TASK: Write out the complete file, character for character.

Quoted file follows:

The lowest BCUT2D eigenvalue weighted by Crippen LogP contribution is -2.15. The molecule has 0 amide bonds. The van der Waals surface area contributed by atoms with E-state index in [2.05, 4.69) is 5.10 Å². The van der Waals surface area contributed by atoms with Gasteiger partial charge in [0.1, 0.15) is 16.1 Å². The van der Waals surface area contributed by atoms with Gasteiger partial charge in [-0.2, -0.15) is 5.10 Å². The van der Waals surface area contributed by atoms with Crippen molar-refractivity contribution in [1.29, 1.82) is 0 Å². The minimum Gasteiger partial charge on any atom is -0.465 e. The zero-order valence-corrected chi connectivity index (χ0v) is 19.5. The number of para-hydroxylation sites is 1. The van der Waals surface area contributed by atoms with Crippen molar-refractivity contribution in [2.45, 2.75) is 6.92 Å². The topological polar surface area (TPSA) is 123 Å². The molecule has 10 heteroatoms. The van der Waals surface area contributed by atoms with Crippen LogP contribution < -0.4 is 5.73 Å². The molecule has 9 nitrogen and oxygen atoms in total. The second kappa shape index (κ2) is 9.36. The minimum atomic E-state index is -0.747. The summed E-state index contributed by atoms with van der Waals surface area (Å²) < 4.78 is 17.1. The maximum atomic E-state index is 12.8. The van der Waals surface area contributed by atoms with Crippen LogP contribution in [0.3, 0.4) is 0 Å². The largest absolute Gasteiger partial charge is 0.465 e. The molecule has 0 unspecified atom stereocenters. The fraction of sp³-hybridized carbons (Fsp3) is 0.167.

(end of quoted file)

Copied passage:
The lowest BCUT2D eigenvalue weighted by Crippen LogP contribution is -2.15. The molecule has 0 amide bonds. The van der Waals surface area contributed by atoms with E-state index in [2.05, 4.69) is 5.10 Å². The van der Waals surface area contributed by atoms with Gasteiger partial charge in [0.1, 0.15) is 16.1 Å². The van der Waals surface area contributed by atoms with Gasteiger partial charge in [-0.2, -0.15) is 5.10 Å². The van der Waals surface area contributed by atoms with Crippen molar-refractivity contribution in [1.29, 1.82) is 0 Å². The minimum Gasteiger partial charge on any atom is -0.465 e. The zero-order valence-corrected chi connectivity index (χ0v) is 19.5. The number of para-hydroxylation sites is 1. The van der Waals surface area contributed by atoms with Crippen molar-refractivity contribution in [2.45, 2.75) is 6.92 Å². The topological polar surface area (TPSA) is 123 Å². The molecule has 10 heteroatoms. The van der Waals surface area contributed by atoms with Crippen LogP contribution < -0.4 is 5.73 Å². The molecule has 9 nitrogen and oxygen atoms in total. The second kappa shape index (κ2) is 9.36. The minimum atomic E-state index is -0.747. The summed E-state index contributed by atoms with van der Waals surface area (Å²) < 4.78 is 17.1. The maximum atomic E-state index is 12.8. The van der Waals surface area contributed by atoms with Crippen LogP contribution in [0.3, 0.4) is 0 Å². The largest absolute Gasteiger partial charge is 0.465 e. The molecule has 0 unspecified atom stereocenters. The fraction of sp³-hybridized carbons (Fsp3) is 0.167.